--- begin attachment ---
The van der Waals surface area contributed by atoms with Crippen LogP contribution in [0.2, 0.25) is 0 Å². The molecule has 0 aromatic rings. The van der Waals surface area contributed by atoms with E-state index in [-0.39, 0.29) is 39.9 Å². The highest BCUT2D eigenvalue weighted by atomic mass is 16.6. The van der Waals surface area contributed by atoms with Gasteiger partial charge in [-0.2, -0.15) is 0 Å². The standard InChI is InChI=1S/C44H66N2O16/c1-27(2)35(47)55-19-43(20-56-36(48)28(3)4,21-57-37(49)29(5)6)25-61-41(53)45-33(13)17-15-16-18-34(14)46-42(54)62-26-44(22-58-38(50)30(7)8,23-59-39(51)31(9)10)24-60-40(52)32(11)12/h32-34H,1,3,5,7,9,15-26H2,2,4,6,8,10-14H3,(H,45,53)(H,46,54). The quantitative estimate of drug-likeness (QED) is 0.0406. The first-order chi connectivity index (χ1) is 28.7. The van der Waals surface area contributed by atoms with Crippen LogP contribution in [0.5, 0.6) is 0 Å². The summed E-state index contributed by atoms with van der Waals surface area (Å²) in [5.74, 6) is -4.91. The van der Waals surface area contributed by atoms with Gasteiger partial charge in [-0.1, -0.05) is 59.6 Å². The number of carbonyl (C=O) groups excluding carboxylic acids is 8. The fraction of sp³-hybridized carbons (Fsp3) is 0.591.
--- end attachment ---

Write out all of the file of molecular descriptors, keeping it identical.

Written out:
The van der Waals surface area contributed by atoms with Crippen LogP contribution in [0.2, 0.25) is 0 Å². The molecule has 0 aromatic rings. The van der Waals surface area contributed by atoms with E-state index in [-0.39, 0.29) is 39.9 Å². The highest BCUT2D eigenvalue weighted by atomic mass is 16.6. The van der Waals surface area contributed by atoms with Gasteiger partial charge in [-0.2, -0.15) is 0 Å². The standard InChI is InChI=1S/C44H66N2O16/c1-27(2)35(47)55-19-43(20-56-36(48)28(3)4,21-57-37(49)29(5)6)25-61-41(53)45-33(13)17-15-16-18-34(14)46-42(54)62-26-44(22-58-38(50)30(7)8,23-59-39(51)31(9)10)24-60-40(52)32(11)12/h32-34H,1,3,5,7,9,15-26H2,2,4,6,8,10-14H3,(H,45,53)(H,46,54). The quantitative estimate of drug-likeness (QED) is 0.0406. The first-order chi connectivity index (χ1) is 28.7. The van der Waals surface area contributed by atoms with Crippen LogP contribution in [0.5, 0.6) is 0 Å². The summed E-state index contributed by atoms with van der Waals surface area (Å²) in [5.74, 6) is -4.91. The van der Waals surface area contributed by atoms with Gasteiger partial charge in [-0.1, -0.05) is 59.6 Å². The number of carbonyl (C=O) groups excluding carboxylic acids is 8. The fraction of sp³-hybridized carbons (Fsp3) is 0.591.